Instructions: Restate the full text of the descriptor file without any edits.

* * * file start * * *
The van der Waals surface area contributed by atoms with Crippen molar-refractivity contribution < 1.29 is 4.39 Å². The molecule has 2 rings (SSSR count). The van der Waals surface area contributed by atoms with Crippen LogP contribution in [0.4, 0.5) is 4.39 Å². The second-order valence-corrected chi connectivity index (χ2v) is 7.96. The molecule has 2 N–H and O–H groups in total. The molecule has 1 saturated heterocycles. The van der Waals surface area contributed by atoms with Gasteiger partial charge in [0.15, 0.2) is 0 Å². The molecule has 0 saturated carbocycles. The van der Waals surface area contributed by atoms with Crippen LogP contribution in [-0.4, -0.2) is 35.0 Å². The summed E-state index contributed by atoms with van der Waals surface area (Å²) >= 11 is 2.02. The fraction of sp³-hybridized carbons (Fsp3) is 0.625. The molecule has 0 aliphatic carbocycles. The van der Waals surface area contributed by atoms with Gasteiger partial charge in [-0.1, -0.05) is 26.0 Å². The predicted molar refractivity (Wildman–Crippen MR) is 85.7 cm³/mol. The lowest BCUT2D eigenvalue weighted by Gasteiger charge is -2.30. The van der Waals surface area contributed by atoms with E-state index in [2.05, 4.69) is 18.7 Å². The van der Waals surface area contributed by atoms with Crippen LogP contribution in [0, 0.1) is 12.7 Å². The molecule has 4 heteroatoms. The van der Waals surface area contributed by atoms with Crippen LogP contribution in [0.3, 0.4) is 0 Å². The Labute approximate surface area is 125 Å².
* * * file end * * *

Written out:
The van der Waals surface area contributed by atoms with Crippen molar-refractivity contribution < 1.29 is 4.39 Å². The molecule has 2 rings (SSSR count). The van der Waals surface area contributed by atoms with Crippen LogP contribution in [0.4, 0.5) is 4.39 Å². The second-order valence-corrected chi connectivity index (χ2v) is 7.96. The molecule has 2 N–H and O–H groups in total. The molecule has 1 saturated heterocycles. The van der Waals surface area contributed by atoms with Gasteiger partial charge in [0.15, 0.2) is 0 Å². The molecule has 0 saturated carbocycles. The van der Waals surface area contributed by atoms with Crippen LogP contribution in [-0.4, -0.2) is 35.0 Å². The summed E-state index contributed by atoms with van der Waals surface area (Å²) >= 11 is 2.02. The fraction of sp³-hybridized carbons (Fsp3) is 0.625. The molecule has 0 aliphatic carbocycles. The van der Waals surface area contributed by atoms with Gasteiger partial charge in [-0.1, -0.05) is 26.0 Å². The predicted molar refractivity (Wildman–Crippen MR) is 85.7 cm³/mol. The lowest BCUT2D eigenvalue weighted by Gasteiger charge is -2.30. The van der Waals surface area contributed by atoms with E-state index in [2.05, 4.69) is 18.7 Å². The van der Waals surface area contributed by atoms with Crippen LogP contribution in [0, 0.1) is 12.7 Å². The molecule has 4 heteroatoms. The van der Waals surface area contributed by atoms with Crippen LogP contribution in [0.3, 0.4) is 0 Å². The Labute approximate surface area is 125 Å².